So consider pausing these automatic responses briefly in this next hour. Take a few breaths to stimulate some awareness. Scan for patterns in your routines. Want to change something? Try a kaizen approach. If that doesn’t work, and your rut feels too deep, remember: subconscious patterns are not set in subliminal stone.
To undo unwanted patterns, there’s another insightful bit of science known as the quantum Zeno effect. In simple terms, the moment we pause to notice an action is the moment where change can happen. Through active and short focus in that exact moment where it could go either way (your old pattern or a new one), a new neural rewiring and pattern can be set. It’s like switching from “yes, but” to “yes, and.” The first pattern equates to a shutdown. Not so nice. “Yes, and” automatically stimulates an unexpected additive thought and new possibility. Henry Ford said it best: “Whether you think you can or whether you think you cannot, you’re right.” Adding intention can lead to change for good.
We have to experience the next hour in any case. So why not make it happen for us instead of to us? Make space, practice awareness, add micro intentions and the next hour is yours to create.
Here’s the takeaway: Self-care isn’t just for weekends anymore. Wellness is key in weathering life, especially this pandemic.
How to make space, fill with intention and create some change in the next hour:
- Make space. Breathe, journal, or go for a walk to become present.
- Notice one tiny thing that will make things better.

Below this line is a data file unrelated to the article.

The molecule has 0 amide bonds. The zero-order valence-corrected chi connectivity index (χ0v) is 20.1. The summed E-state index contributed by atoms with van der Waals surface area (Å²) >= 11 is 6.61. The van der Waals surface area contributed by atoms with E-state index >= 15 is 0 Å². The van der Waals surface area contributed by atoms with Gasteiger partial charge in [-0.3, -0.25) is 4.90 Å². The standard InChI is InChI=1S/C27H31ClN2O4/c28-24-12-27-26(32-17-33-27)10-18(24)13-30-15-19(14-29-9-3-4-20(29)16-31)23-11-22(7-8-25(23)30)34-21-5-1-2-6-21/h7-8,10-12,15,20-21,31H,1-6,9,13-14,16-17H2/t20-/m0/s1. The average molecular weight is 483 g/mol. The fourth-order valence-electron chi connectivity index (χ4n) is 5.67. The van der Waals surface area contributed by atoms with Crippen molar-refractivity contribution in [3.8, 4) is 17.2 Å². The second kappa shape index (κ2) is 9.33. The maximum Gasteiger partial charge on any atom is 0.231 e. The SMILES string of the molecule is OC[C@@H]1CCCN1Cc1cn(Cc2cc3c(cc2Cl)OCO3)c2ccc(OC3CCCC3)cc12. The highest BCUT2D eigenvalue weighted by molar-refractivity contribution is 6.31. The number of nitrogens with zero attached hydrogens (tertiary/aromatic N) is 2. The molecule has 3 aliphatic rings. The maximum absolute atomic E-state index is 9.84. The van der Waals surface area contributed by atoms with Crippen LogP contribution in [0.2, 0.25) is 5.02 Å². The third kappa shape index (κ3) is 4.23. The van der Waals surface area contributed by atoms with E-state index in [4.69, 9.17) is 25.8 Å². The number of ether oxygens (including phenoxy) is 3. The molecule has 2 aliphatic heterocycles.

- Take action, any action in the direction of improvement.
- Assess the action.
- Feel good about that action? Keep doing it.
- Not happy with the action? Make revisions.
- Get a small desired result.
- Repeat the action for the desired result for integration into your life.
- Add new action.
- Repeat processes for gradual systemic change.
The next hour will come and go. And then it will be the next hour. Take a micro-step, temper your power and steer it toward the creation of betterment.
Tanya found purpose up in servant leadership for a social project in transformation through education and hospitality. Teaching for creativity for good has been a breakthrough in sharing creativity in a global environment. Zooming into her Madagascar classroom has given rise to her new mantra, tolerance for ambiguity works every time. Tanya has expanded Torrance’s Creative Thinking Skills into new curricula for imaginative thinking. She’s a German and French teacher and perceives creativity as a language that deserves fluency. Tanya completed an MS in Applied Imagination in 2021 and is currently enrolled in the PhD program for Creative Leadership at the University of the Virgin Islands.